SB: Well, I think that for almost any fish that we talk about, there’s good examples and bad examples. And I think if, people listening, if that’s the one thing they can take away is that that rule of thumb doesn’t really apply—that you do have to look up species by species. But farmed salmon is certainly one that I think has had a really kind of bad reputation for many years, and people assume it’s all bad and they shouldn’t eat it. And that’s not fair at all to the industry. There are quite a few players out there who have really changed, developed, innovated the kinds of work that you and I want to see in the food system. And I would say that we really want to get out there and try and support some of those better players. So use the pocket guide, look at the app, and find the kinds of farmed salmon out there that is doing those—that important piece of work to be more sustainable.

TM: Yes, and also look at the partners in your region, just because they’re going to be looking at this guide too and trying to choose the best choices. You know, some of the talk is that the problem with farmed salmon is that it gets out and then it kind of contaminates by breeding with the wild salmon. Can you give us some insights into that thought?

SB: Well, one of the things that really does make farming salmon very different than farming chickens is very rarely, I think, do chickens get out and go unrecognized on the planet. People would know that those are chickens and that they will probably need to get back in that farm. But in the ocean, if you have a million fish in a salmon farm and a storm or some other force comes along and all of a sudden half of those fish escape the farm, there’s really not a very good way to get them back. And if you are raising Atlantic salmon in the Pacific, which happens, or Atlantic salmon in the Southern Hemisphere, which certainly happens, you know, you have to think about what the repercussions are of having those fish out in the wild habitats.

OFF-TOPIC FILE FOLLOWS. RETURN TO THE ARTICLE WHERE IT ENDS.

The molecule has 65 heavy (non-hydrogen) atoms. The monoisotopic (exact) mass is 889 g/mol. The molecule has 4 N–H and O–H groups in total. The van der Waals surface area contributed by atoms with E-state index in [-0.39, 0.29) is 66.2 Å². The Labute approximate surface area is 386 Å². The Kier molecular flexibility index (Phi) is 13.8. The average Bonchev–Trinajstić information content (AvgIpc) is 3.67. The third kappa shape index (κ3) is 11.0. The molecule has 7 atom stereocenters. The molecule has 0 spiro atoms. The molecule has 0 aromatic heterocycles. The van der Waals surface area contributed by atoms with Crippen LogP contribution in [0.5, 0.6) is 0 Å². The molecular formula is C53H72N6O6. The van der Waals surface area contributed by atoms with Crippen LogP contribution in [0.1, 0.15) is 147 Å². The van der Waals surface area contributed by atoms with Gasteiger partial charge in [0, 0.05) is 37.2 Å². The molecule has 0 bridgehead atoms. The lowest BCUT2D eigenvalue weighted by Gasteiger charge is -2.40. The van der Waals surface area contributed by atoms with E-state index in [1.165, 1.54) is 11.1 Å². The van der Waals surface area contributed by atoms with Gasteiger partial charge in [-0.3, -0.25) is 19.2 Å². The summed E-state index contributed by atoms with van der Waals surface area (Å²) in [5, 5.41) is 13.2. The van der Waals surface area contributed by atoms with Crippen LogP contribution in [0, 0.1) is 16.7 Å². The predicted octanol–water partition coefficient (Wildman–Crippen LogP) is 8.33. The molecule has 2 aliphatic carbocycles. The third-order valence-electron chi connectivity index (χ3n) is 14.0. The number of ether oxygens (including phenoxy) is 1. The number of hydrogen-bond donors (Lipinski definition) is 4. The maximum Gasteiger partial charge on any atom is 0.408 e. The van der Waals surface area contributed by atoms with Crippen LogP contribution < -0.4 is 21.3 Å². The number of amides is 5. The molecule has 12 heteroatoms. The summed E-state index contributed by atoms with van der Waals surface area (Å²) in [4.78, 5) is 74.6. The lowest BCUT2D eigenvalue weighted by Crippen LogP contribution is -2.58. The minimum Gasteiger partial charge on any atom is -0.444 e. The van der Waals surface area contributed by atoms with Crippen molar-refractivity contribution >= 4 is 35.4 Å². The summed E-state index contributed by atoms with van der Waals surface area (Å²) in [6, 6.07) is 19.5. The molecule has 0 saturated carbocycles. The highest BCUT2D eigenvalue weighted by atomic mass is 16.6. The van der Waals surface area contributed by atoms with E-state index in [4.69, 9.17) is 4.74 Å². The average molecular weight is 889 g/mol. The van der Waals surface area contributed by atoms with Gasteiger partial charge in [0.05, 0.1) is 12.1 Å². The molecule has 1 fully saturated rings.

So in our aquaculture criteria we certainly think about escapes. We look at the number of escapes that sort of have happened within an industry. We also look at data that comes from governments and other environmental kind of survey takers that tell us, are you seeing those Atlantic salmon swimming in streams in the Pacific Northwest? Are they surviving? Are they impacting wild fish species? We look at all those things, and the data are available. And you know, if it’s great numbers and again comes out numerically significant, that’s something you’ll see in the report.

On the flip side, I know there’s a salmon farm in the Atlantic that has done a really great job of not having their fish escape. When you look at places where salmon hang out, you don’t see their salmon in those stream surveys and things. So again, it kind of comes back to, with the right effort and approach, you know, these farms can be done the right way. So the importance is staying away from those that are still having problems and supporting the ones that have done that work to be more sustainable.

TM: You mentioned organic, and I know that the USDA National Organic Program, they are in the process of developing standards for aquaculture. I’m wondering how much you know about that and whether you have a comment on that.